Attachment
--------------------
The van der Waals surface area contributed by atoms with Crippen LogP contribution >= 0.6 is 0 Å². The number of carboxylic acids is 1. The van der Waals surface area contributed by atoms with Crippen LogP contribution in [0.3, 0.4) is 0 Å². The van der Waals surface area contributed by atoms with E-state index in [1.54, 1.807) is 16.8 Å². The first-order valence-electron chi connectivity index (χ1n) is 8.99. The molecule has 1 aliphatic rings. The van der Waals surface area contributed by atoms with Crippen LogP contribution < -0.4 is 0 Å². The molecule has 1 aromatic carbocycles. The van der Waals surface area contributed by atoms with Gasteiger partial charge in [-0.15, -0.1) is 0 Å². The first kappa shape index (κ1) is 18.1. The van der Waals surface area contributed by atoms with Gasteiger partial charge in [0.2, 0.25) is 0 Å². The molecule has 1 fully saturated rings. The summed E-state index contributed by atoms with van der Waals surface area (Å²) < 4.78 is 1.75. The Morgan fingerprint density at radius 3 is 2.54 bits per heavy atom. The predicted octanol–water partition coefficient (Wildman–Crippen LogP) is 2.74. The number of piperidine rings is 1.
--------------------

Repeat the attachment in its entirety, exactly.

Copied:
The van der Waals surface area contributed by atoms with Crippen LogP contribution >= 0.6 is 0 Å². The number of carboxylic acids is 1. The van der Waals surface area contributed by atoms with Crippen LogP contribution in [0.3, 0.4) is 0 Å². The van der Waals surface area contributed by atoms with E-state index in [1.54, 1.807) is 16.8 Å². The first-order valence-electron chi connectivity index (χ1n) is 8.99. The molecule has 1 aliphatic rings. The van der Waals surface area contributed by atoms with Crippen LogP contribution < -0.4 is 0 Å². The molecule has 1 aromatic carbocycles. The van der Waals surface area contributed by atoms with Gasteiger partial charge in [-0.15, -0.1) is 0 Å². The first kappa shape index (κ1) is 18.1. The van der Waals surface area contributed by atoms with Gasteiger partial charge in [0.2, 0.25) is 0 Å². The molecule has 1 fully saturated rings. The summed E-state index contributed by atoms with van der Waals surface area (Å²) < 4.78 is 1.75. The Morgan fingerprint density at radius 3 is 2.54 bits per heavy atom. The predicted octanol–water partition coefficient (Wildman–Crippen LogP) is 2.74. The number of piperidine rings is 1.